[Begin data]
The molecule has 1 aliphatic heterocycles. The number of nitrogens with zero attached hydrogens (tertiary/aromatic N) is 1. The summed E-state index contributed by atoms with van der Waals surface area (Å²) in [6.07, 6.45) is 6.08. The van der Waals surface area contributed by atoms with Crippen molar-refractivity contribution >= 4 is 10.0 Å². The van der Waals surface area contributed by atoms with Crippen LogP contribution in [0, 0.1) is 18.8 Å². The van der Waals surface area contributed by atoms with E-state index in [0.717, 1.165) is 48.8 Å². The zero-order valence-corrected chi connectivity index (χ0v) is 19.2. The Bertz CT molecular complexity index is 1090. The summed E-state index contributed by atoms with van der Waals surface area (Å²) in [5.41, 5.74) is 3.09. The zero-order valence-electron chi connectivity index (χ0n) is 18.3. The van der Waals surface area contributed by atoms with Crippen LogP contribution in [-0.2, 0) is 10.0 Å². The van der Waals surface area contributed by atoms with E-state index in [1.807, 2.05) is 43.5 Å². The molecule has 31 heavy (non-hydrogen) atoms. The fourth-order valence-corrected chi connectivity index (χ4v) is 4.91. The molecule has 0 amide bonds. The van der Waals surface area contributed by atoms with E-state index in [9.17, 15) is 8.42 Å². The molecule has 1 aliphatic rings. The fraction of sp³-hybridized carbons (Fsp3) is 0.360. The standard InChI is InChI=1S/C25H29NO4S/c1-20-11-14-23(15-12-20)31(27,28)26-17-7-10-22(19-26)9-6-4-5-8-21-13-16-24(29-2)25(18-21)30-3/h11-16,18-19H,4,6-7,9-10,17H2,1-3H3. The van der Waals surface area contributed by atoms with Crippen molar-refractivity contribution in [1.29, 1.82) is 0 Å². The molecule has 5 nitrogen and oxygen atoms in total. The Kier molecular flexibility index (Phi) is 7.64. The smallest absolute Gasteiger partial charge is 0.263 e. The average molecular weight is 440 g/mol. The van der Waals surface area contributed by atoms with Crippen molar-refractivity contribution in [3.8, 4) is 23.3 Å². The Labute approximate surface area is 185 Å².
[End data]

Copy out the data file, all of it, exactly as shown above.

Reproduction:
The molecule has 1 aliphatic heterocycles. The number of nitrogens with zero attached hydrogens (tertiary/aromatic N) is 1. The summed E-state index contributed by atoms with van der Waals surface area (Å²) in [6.07, 6.45) is 6.08. The van der Waals surface area contributed by atoms with Crippen molar-refractivity contribution >= 4 is 10.0 Å². The van der Waals surface area contributed by atoms with Crippen LogP contribution in [0, 0.1) is 18.8 Å². The van der Waals surface area contributed by atoms with E-state index in [0.717, 1.165) is 48.8 Å². The zero-order valence-corrected chi connectivity index (χ0v) is 19.2. The Bertz CT molecular complexity index is 1090. The summed E-state index contributed by atoms with van der Waals surface area (Å²) in [5.41, 5.74) is 3.09. The zero-order valence-electron chi connectivity index (χ0n) is 18.3. The van der Waals surface area contributed by atoms with Crippen LogP contribution in [-0.2, 0) is 10.0 Å². The van der Waals surface area contributed by atoms with E-state index in [1.807, 2.05) is 43.5 Å². The molecule has 31 heavy (non-hydrogen) atoms. The fourth-order valence-corrected chi connectivity index (χ4v) is 4.91. The molecule has 0 amide bonds. The van der Waals surface area contributed by atoms with E-state index in [9.17, 15) is 8.42 Å². The molecule has 1 aliphatic rings. The fraction of sp³-hybridized carbons (Fsp3) is 0.360. The standard InChI is InChI=1S/C25H29NO4S/c1-20-11-14-23(15-12-20)31(27,28)26-17-7-10-22(19-26)9-6-4-5-8-21-13-16-24(29-2)25(18-21)30-3/h11-16,18-19H,4,6-7,9-10,17H2,1-3H3. The van der Waals surface area contributed by atoms with Crippen molar-refractivity contribution in [1.29, 1.82) is 0 Å². The molecule has 5 nitrogen and oxygen atoms in total. The Kier molecular flexibility index (Phi) is 7.64. The smallest absolute Gasteiger partial charge is 0.263 e. The average molecular weight is 440 g/mol. The van der Waals surface area contributed by atoms with Crippen molar-refractivity contribution in [3.8, 4) is 23.3 Å². The Labute approximate surface area is 185 Å².